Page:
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The Rise of the Polymath
If you were born in the UK, from the age of 14, you are asked to make choices that funnel you into educational streams. As you are in the full flow of teendom, you are once again asked to make critical choices on further education.
In other words, you have been asked to focus and specialize even before you know what it is that helps you learn who you want to be. Before you know it, your ambitions are set on getting a job that will almost certainly narrow your thinking further. We believe things are, and should be, changing.
There is an emerging generation that have been taught to believe that they can do anything. They have seen enough disruption to understand it is merely another part of their everyday future and there is no such thing as a long-term predictable career. There are many young people in jobs today who are building their experience only to prepare themselves to make their start-up dream a reality, as soon as they possibly can.
Creative expression is flourishing, in all kinds of places from Tiktok to Clubhouse, in open banking and new financial services to breakthrough food & drink products. Even in a pandemic year, over 2300 startups were launched in 2020, encouraged by a maturing support system. Then there are those that are seeing their jobs vanish, accelerated by technology, consumer trends and the black swan events. The time is ripe for the rise of the polymath.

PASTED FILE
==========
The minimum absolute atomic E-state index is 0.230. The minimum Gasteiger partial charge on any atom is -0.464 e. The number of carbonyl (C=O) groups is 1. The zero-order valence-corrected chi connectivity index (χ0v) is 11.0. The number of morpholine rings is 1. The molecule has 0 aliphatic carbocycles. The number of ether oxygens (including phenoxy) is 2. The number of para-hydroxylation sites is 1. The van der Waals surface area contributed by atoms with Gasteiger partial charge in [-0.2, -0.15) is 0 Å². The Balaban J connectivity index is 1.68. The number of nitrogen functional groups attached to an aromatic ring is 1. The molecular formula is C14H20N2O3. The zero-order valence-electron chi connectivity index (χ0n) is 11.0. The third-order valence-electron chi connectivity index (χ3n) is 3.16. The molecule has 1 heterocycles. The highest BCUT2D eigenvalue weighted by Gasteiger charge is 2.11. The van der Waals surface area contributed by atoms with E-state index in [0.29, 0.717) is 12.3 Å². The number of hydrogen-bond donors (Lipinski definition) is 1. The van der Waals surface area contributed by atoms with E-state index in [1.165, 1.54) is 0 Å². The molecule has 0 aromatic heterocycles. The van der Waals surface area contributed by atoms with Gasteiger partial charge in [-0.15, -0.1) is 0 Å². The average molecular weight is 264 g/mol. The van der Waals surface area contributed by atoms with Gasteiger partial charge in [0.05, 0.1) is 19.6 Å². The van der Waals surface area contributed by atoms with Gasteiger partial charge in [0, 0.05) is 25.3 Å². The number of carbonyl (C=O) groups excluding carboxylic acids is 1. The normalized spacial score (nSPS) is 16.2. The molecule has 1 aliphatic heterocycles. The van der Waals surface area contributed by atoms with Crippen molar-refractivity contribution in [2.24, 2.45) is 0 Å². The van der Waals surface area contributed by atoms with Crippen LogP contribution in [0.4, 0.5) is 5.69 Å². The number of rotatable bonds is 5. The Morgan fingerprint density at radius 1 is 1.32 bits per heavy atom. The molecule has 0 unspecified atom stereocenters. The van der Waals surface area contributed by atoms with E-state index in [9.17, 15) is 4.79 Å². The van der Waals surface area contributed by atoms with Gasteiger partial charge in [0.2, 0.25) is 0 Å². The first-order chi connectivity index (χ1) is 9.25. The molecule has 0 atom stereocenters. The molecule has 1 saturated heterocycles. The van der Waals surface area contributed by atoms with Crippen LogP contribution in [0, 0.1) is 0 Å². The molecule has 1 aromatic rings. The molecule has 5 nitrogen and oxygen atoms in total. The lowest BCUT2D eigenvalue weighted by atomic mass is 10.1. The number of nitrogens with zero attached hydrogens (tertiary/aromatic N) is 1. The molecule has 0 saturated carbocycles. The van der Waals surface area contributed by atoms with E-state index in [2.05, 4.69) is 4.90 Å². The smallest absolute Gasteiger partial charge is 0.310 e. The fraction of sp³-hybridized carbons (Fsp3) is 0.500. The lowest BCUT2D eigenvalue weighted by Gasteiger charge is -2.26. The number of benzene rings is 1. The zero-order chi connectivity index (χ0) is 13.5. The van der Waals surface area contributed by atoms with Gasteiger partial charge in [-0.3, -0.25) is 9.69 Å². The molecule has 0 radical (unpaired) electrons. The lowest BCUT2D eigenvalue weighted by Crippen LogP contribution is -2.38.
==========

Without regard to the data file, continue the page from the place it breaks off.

The Business Need for Polymaths
Although this pandemic may thankfully be on the retreat, it will leave a profound change in business thinking. It will transform not only the way we work, but the business models and organizational structures we had been used to. And there is no going back.
While each business may have different challenges, they have recognized the need make things happen faster. Every business has seen the benefits of flexible ways of working. They understand that consumer trends long predicted can accelerate dramatically.
In other words, companies have had to overcome internal constraints or reservations in order to adapt, innovate and move forward at pace. Especially if they are to thrive in new and fluid realities.
What is a Polymath and How Can They Help?
If you are familiar with the term at all, Leonardo Da Vinci is probably often thought of as the best example of a man of such wide learning and curiosity. It would have been fantastic to see what he would have done as an online content creator or what start-up he would have created.
However, the Leonardo types are rather rare. The ability to understand a wide range of topics and to see a problem from different perspectives is a quality that could greatly help businesses today.
Polymaths are problem solvers, but they are not a solution in themselves. They connect dots at speed with a clear focus on achieving the right outcome. The dots they connect might be expert pools of knowledge, highly experienced talent, a creative breakthrough, a new technology, or simply a clever commercial strategy. They are focused on solving the problem and making things happen.